The Gallup-Knight Foundation recently completed its latest survey of college students nationwide. The results are less than encouraging.

On the one hand, the majority of students surveyed continue to believe that protecting free speech rights (56 percent) is extremely important, while 52 percent answer that promoting a diverse and inclusive society is also extremely important to American democracy. However, when students were asked to choose between the First Amendment and promotion diversity and inclusion, 53 percent picked diversity and inclusion, whereas 46 percent opted for the primacy of free speech.

What this latest survey demonstrates, first and foremost, is that fewer of our young people know—because fewer of our schools teach—that, without free speech for all, neither diversity nor inclusion, nor any other societal goal, can rest secure.

The speed with which young Americans’ civic literacy is declining is seen when we compare this year’s survey with that of 2016, when Gallup, the Knight Foundation, and the Newseum Institute conducted their first study of college students. In 2016, 78 percent of students said they favored an open learning environment that allows all types of speech over one that puts limits on offensive speech. Today, this support has dropped to 70 percent. In 2016, 22 percent of students favored limiting “offensive” speech. Today, that percentage has risen to 29 percent.

Moreover, although the majority of college students continue to view free-speech rights as “secure,” rather than “threatened,” this percentage too has dropped. In 2016, 73 percent of students said they believed freedom of speech is secure. Today, that percentage has fallen to 64 percent. In 2016, 81 percent of students answered that freedom of the press is secure. Today, that percentage has fallen to 60 percent. The First Amendment’s guarantee of freedom of assembly is, in the view of today’s students, the most imperiled civil liberty. In 2016, 66 percent of students deemed it secure. Today, that percentage has dropped to 57 percent.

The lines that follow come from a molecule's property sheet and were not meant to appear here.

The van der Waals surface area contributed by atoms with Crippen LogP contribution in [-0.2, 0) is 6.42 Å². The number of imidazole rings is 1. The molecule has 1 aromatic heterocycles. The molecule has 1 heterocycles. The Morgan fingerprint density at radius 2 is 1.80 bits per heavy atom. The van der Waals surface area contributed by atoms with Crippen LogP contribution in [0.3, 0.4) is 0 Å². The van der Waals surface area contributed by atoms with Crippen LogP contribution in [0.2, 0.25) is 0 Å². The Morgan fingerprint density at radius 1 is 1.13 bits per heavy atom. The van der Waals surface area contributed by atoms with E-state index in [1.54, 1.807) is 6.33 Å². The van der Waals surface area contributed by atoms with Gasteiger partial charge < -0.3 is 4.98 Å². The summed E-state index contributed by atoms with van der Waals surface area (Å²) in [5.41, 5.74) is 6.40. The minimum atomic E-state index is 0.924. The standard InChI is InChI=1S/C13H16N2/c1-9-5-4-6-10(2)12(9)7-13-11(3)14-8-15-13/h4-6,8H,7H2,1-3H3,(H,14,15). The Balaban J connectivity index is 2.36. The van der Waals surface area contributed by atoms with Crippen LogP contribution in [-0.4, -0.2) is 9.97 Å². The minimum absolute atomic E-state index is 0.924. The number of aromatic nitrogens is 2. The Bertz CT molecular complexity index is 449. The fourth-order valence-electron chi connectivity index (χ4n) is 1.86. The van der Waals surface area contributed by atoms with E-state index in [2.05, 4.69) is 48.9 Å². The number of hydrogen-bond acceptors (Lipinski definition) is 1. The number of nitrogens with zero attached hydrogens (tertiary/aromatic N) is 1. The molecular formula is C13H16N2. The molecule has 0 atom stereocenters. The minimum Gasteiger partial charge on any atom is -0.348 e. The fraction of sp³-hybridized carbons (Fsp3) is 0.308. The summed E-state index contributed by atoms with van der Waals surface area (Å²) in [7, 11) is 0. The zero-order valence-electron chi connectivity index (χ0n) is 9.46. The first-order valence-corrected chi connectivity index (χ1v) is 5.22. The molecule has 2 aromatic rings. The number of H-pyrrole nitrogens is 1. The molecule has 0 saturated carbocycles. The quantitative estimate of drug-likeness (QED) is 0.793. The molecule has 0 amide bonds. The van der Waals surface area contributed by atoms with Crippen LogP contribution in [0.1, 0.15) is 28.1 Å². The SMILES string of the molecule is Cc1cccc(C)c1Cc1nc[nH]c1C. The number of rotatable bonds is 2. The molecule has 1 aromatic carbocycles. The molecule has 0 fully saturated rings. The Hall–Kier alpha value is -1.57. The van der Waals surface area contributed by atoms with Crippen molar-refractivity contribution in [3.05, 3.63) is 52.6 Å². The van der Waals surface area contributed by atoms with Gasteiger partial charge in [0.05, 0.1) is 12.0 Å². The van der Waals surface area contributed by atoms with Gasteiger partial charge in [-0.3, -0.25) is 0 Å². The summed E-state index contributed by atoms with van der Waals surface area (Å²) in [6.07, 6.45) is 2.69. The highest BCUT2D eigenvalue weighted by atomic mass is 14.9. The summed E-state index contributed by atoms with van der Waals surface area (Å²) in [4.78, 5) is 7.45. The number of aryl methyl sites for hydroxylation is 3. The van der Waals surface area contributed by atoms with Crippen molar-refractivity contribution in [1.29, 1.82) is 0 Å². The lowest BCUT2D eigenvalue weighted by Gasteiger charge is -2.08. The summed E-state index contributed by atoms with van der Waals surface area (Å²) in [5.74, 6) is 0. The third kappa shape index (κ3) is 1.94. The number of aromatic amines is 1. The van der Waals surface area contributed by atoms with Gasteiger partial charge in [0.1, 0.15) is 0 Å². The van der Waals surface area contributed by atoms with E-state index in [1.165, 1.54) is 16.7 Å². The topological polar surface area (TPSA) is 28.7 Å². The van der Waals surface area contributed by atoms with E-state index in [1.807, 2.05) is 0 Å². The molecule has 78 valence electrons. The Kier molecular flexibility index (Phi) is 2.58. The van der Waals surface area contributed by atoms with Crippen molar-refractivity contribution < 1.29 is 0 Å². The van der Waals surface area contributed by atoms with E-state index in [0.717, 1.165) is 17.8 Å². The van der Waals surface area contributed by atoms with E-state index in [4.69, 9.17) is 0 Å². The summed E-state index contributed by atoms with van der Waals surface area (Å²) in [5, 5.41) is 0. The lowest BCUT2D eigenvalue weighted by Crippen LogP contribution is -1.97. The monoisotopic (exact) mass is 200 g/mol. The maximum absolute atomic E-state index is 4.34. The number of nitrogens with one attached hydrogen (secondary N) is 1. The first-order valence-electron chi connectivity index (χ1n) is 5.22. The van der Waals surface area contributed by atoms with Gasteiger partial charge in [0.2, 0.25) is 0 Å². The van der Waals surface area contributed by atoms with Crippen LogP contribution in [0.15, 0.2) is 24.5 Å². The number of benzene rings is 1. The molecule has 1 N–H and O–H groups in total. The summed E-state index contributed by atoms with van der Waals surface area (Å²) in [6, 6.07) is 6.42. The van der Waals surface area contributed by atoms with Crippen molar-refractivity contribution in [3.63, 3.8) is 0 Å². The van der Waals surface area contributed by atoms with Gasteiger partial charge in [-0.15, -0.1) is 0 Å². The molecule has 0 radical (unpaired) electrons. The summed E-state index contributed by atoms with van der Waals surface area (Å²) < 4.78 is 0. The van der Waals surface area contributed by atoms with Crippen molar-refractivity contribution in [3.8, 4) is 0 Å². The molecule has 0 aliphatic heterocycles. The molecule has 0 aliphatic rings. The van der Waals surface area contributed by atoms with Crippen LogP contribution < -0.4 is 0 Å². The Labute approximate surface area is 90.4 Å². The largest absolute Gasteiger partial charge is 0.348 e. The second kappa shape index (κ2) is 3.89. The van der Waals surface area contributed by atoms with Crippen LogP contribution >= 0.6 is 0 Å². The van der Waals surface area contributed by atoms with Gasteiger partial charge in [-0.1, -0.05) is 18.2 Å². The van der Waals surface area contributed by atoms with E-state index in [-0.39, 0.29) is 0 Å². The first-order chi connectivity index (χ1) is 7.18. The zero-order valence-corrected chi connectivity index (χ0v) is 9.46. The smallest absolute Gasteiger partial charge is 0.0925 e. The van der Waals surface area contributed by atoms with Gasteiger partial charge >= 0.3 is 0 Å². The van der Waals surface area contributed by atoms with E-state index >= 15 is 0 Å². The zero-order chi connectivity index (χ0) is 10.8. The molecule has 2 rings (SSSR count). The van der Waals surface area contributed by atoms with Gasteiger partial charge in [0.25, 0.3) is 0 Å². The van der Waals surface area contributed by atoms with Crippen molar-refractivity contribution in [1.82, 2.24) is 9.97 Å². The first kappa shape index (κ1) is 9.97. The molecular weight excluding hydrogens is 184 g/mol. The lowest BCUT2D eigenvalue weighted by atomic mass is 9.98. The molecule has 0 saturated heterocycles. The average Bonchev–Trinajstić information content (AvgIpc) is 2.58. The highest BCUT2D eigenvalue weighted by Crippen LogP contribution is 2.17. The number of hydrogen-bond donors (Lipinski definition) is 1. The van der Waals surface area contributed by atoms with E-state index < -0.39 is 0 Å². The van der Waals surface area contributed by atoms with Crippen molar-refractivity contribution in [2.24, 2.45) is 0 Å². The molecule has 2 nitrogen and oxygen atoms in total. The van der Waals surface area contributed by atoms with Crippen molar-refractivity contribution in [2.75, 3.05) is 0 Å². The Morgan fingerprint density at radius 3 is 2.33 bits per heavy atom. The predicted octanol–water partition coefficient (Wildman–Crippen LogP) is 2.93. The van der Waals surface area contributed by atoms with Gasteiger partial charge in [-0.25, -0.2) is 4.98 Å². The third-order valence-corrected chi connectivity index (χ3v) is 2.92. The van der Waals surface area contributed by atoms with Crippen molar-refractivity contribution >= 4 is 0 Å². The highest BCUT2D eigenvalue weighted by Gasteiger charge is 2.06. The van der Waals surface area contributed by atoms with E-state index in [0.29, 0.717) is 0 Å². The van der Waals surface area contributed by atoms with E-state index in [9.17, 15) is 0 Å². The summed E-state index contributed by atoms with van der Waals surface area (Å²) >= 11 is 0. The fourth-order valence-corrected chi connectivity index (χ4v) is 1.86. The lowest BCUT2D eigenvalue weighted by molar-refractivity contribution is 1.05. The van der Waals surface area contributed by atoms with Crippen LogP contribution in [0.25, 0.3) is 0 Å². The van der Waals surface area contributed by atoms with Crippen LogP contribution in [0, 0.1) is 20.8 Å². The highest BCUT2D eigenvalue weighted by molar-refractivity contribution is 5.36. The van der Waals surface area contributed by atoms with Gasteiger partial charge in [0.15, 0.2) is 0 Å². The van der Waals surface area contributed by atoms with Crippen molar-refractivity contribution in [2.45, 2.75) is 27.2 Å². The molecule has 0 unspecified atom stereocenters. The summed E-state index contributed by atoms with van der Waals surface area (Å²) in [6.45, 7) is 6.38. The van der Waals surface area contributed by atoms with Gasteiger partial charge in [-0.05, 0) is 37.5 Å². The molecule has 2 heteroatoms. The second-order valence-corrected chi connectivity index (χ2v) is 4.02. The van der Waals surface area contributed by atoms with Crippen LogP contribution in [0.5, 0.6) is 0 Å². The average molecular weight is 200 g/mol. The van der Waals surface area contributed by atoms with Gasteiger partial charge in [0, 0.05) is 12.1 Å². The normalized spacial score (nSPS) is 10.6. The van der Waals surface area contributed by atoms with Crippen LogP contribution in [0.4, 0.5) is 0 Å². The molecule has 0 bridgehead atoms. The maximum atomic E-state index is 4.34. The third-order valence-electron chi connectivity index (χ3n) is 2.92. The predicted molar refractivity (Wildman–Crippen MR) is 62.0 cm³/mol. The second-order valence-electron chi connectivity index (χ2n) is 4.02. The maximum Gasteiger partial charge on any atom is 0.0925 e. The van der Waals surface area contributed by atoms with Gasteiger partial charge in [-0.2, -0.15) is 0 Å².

The politically correct agenda ruling and ruining some American campuses is not lost on students. Far from it. Students are becoming increasingly of the opinion that their campus prevents people from speaking their minds. More students today (61 percent) than in 2016 (54 percent) agree that the climate on their campus prevents some students from expressing their views for fear of others being offended. Although a majority of students (69 percent) believe political conservatives are able freely to voice their views on campus, many more (92 percent) said that political liberals are able to share their opinions freely.

Ninety percent of students surveyed say it is never acceptable to use violence to prevent someone from speaking. However, ten percent say violence is sometimes acceptable. And while a majority (62 percent) believe that shouting down speakers is never acceptable, 37 percent believe it is sometimes acceptable. For their failure to understand that the First Amendment protects “hate speech” equally with all other speech, do not blame the students. Blame those schools that fail to teach them basic American civics.

Equally alarming, sixty percent of students now believe that universities should “establish policies that restrict . . . wearing costumes that stereotype certain racial or ethnic groups” (think: Halloween parties!) Forty percent oppose such restrictions. Seventy percent believe that universities should restrict the expression of “political views that are upsetting or offensive to certain groups.” Thirty percent oppose. These percentages are largely unchanged from 2016.